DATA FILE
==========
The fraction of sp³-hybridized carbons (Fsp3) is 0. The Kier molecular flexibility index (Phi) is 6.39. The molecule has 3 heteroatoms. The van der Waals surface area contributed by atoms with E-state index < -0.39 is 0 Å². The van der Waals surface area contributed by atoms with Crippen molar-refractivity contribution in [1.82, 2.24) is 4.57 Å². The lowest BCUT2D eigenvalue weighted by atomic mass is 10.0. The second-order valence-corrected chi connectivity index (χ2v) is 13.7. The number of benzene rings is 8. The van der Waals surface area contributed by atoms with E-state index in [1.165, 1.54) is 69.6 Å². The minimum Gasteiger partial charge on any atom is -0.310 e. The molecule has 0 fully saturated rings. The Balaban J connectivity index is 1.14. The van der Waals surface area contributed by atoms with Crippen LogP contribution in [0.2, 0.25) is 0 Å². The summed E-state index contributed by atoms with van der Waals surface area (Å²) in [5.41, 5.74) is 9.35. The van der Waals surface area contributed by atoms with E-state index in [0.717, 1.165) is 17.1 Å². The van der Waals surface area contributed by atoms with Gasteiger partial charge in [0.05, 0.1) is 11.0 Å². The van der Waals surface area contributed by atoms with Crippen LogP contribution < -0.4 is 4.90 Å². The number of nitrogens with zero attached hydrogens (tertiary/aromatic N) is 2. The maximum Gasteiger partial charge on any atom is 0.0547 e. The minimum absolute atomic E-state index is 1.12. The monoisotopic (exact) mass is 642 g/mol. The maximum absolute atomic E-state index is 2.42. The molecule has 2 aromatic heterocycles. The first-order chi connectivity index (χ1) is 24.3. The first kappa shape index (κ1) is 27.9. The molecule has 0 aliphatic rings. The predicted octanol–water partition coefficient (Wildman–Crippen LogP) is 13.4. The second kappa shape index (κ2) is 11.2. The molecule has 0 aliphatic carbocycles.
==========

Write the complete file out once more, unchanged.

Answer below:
The fraction of sp³-hybridized carbons (Fsp3) is 0. The Kier molecular flexibility index (Phi) is 6.39. The molecule has 3 heteroatoms. The van der Waals surface area contributed by atoms with E-state index < -0.39 is 0 Å². The van der Waals surface area contributed by atoms with Crippen molar-refractivity contribution in [1.82, 2.24) is 4.57 Å². The lowest BCUT2D eigenvalue weighted by atomic mass is 10.0. The second-order valence-corrected chi connectivity index (χ2v) is 13.7. The number of benzene rings is 8. The van der Waals surface area contributed by atoms with E-state index in [1.165, 1.54) is 69.6 Å². The minimum Gasteiger partial charge on any atom is -0.310 e. The molecule has 0 fully saturated rings. The Balaban J connectivity index is 1.14. The van der Waals surface area contributed by atoms with Crippen LogP contribution in [0.2, 0.25) is 0 Å². The summed E-state index contributed by atoms with van der Waals surface area (Å²) in [5.41, 5.74) is 9.35. The van der Waals surface area contributed by atoms with E-state index in [0.717, 1.165) is 17.1 Å². The van der Waals surface area contributed by atoms with Gasteiger partial charge in [0.05, 0.1) is 11.0 Å². The van der Waals surface area contributed by atoms with Crippen LogP contribution < -0.4 is 4.90 Å². The number of nitrogens with zero attached hydrogens (tertiary/aromatic N) is 2. The maximum Gasteiger partial charge on any atom is 0.0547 e. The minimum absolute atomic E-state index is 1.12. The monoisotopic (exact) mass is 642 g/mol. The maximum absolute atomic E-state index is 2.42. The molecule has 2 aromatic heterocycles. The first-order chi connectivity index (χ1) is 24.3. The first kappa shape index (κ1) is 27.9. The molecule has 0 aliphatic rings. The predicted octanol–water partition coefficient (Wildman–Crippen LogP) is 13.4. The second kappa shape index (κ2) is 11.2. The molecule has 0 aliphatic carbocycles.